“Sin”: Nothing in Andrei Konchalovsky’s gritty Renaissance biopic on artist/sculptor Michalengelo gets romanticized. Not Michaelengelo’s parasitic family that feeds off his fame. Not his too grandiose creative visions, at least one of which resulted in tragedy. Konchalovsky gets at the grit every time, even swerving far away from picture-postcard snapshots of Florence or Rome — here those swoony spots look grimy and soiled. The result is a raw, unfettered and real portrait of an obsessive artist (an excellent Alberto Testone) as he desperately scurries to meet obligations to both the Medici family and a previous papacy while dealing with his own desires. “Sin” culminates in a bold masterstroke from Konchalovsky — director of the Oscar short-listed “Dear Comrades!” — wherein Michalengelo demands that a crew extract a mammoth rectangular block of marble and keep it intact while lugging it down a treacherous hillside. It serves not only as a powerful metaphor but also one of the most striking cinematic images you’re likely to see, and then remember, this year. (Available Friday at https://www.roxie.com/sin/.)


As mother and son, Monica Dolan and Earl Cave make the perfect comedic magic in “Days of the Bagnold Summer.” (Courtesy of Greenwich Entertainment)

“Days of the Bagnold Summer”: Actor Simon Bird’s feature debut doesn’t sound like much on paper — where the story first originated in the folds of a graphic novel. A bored and bothered teen (Earl Cave) isn’t happy about having to stay in England with his congenial mom (Monica Dolan) over the summer instead of with dad and his new wife in Florida. But their mother-and-son time turns out to not just be droll and funny, but also poignant without getting mushy. “Bagnold” is never artificially sweet, but it is one sweetheart of a comedy. (Now available at https://rafaelfilm.cafilm.org/days-of-the-bagnold-summer/ and https://www.roxie.com/days-of-the-bagnold-summer/.)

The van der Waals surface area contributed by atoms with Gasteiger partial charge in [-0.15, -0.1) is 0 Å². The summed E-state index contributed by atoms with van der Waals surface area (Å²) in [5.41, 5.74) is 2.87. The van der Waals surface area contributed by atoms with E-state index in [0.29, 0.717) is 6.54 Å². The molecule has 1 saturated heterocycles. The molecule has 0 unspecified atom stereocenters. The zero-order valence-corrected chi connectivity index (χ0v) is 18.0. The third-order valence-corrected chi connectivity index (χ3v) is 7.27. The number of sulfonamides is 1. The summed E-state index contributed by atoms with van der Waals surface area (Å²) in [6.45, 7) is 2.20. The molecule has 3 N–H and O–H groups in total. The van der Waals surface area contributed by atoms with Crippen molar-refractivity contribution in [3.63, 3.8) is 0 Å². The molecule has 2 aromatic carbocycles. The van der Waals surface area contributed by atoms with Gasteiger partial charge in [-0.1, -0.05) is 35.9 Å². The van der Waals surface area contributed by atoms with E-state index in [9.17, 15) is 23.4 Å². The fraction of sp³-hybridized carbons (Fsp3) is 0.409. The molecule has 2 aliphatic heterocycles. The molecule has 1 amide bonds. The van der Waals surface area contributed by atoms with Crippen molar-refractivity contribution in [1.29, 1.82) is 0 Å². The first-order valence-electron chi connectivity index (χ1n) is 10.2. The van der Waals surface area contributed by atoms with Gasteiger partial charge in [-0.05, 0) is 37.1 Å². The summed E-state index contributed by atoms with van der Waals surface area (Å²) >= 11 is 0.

Sam Ali’s (Yahya Mahayni) back becomes a sought-after art piece in “The Man Who Sold His Skin,” costarring Monica Bellucci. (Courtesy of Samuel Goldwyn Films)

“The Man Who Sold His Skin”: The California Film Institute continues its addictive For Your Consideration program, offering up almost all of the recently short-listed entries for 2021 Best International Feature Oscar. A lesser-known title amongst the 15 is this engrossing drama from Tunisia that’s directed and written by Kaouther Ben Hania. 

Set in the art world and inspired by the true story of a “living” artwork, it follows bitter Syrian refugee Sam (Yahya Mahayni) and how he catches the eye of edgy, renowned artist (Koen De Bouw in a killer performance) and his strategizing gallery assistant (Monica Bellucci, equally killer). They want Sam to become a human canvas, his back adorned with a tattoo of a visa. But that artistic/political statement raises so many questions. Is this really art? Or is it exploitation? And is it ethical to make someone an object on view? Those questions get addressed in a lively narrative that entertains and even bewilders. Be sure to listen to the Q&A afterwards; it’s quite illuminating. (Now available at https://rafaelfilm.cafilm.org/international-short-list-2021/.)